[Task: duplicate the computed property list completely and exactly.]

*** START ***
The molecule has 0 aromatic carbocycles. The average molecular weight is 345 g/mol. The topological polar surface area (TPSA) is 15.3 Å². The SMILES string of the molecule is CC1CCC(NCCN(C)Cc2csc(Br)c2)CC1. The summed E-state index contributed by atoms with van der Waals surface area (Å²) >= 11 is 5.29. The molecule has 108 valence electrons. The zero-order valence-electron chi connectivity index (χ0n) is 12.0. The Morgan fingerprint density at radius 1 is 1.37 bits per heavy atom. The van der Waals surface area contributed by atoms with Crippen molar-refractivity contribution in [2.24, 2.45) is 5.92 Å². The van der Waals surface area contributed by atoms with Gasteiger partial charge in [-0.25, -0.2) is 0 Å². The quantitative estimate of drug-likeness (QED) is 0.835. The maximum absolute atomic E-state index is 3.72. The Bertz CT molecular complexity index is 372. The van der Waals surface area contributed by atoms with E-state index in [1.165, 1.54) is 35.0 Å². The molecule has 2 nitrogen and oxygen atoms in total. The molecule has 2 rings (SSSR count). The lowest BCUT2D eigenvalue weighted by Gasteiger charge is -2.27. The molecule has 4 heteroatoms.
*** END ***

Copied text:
The molecule has 0 aromatic carbocycles. The average molecular weight is 345 g/mol. The topological polar surface area (TPSA) is 15.3 Å². The SMILES string of the molecule is CC1CCC(NCCN(C)Cc2csc(Br)c2)CC1. The summed E-state index contributed by atoms with van der Waals surface area (Å²) >= 11 is 5.29. The molecule has 108 valence electrons. The zero-order valence-electron chi connectivity index (χ0n) is 12.0. The Morgan fingerprint density at radius 1 is 1.37 bits per heavy atom. The van der Waals surface area contributed by atoms with Crippen molar-refractivity contribution in [2.24, 2.45) is 5.92 Å². The van der Waals surface area contributed by atoms with Gasteiger partial charge in [-0.25, -0.2) is 0 Å². The quantitative estimate of drug-likeness (QED) is 0.835. The maximum absolute atomic E-state index is 3.72. The Bertz CT molecular complexity index is 372. The van der Waals surface area contributed by atoms with E-state index in [1.165, 1.54) is 35.0 Å². The molecule has 2 nitrogen and oxygen atoms in total. The molecule has 2 rings (SSSR count). The lowest BCUT2D eigenvalue weighted by Gasteiger charge is -2.27. The molecule has 4 heteroatoms.